Our day-to-day lives have never been easier. We’re living in an age where you can have food delivered to your door, order a taxi within seconds, and shop for things without ever having to interact with another soul. But it’s questionable whether any of the stuff we think ought to be making us happier actually does – social media is making us miserable, while the painkiller and anti-depressants market continues to grow rapidly.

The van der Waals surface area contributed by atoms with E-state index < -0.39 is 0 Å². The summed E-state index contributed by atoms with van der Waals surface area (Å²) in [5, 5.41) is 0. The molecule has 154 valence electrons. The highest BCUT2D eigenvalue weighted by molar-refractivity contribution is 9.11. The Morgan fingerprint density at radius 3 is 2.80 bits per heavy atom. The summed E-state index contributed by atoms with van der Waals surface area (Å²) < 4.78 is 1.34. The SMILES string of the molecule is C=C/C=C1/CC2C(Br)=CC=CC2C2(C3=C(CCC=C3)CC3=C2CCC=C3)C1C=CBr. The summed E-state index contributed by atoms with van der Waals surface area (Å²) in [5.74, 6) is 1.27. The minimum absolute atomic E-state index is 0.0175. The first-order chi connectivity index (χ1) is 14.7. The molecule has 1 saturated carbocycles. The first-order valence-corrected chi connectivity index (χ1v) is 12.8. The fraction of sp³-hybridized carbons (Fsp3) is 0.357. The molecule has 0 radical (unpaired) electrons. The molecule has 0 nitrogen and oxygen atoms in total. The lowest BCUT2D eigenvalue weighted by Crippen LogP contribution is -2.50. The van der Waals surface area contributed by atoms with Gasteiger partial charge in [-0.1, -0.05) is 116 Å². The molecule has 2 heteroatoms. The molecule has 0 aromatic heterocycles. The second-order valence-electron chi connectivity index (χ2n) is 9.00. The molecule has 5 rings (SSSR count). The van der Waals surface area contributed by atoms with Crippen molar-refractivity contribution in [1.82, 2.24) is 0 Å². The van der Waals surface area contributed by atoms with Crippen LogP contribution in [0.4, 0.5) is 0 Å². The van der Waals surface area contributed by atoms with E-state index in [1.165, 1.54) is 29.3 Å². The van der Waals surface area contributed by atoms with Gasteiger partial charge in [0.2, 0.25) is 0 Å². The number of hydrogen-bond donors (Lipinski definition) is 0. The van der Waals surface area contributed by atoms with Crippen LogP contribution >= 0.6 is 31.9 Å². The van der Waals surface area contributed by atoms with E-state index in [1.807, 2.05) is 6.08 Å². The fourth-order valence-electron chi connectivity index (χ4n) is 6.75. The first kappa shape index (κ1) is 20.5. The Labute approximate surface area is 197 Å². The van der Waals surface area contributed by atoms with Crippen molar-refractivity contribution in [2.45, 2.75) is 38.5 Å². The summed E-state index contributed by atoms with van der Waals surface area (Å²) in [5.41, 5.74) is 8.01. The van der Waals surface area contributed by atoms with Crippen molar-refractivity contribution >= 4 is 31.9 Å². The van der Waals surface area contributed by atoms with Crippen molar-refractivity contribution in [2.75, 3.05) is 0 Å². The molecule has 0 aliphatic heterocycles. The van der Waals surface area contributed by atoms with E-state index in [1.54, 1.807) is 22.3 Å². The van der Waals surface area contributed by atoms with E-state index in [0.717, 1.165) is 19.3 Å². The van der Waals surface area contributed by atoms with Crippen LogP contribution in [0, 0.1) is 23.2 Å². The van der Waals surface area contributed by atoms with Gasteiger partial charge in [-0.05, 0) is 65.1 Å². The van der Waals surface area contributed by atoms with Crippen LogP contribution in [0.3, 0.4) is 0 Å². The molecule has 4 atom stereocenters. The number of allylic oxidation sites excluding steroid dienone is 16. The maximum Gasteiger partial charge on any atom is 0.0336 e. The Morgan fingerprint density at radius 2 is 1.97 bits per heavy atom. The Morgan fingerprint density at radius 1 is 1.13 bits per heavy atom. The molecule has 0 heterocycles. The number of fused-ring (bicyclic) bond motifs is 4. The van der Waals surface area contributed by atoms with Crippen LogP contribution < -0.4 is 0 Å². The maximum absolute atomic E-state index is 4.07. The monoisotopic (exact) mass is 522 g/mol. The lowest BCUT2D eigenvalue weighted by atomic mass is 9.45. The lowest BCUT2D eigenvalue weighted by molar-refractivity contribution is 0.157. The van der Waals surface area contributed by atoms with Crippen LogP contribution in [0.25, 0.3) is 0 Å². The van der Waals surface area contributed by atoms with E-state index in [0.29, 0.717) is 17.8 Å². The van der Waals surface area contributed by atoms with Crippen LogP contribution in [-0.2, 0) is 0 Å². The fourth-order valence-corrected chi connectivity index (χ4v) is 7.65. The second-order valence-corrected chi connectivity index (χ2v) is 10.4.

What’s more, we tend to associate happiness with success, and unhappiness with failure, not taking into account that nobody – not even those grinning faces in the unrelenting spool of your Instagram feed – can be happy all of the time. Our warped sense of what happiness actually means is something that Mr Brock Bastian tackles in his new book, The Other Side of Happiness. Mr Bastian, a social psychologist specialising in happiness, pain, morality, and how these things work together, picks apart the ways we think about being happy in contemporary society. We spoke to Mr Bastian, who told us why we’ve got happiness all wrong and how we can change our outlook on failure and pain.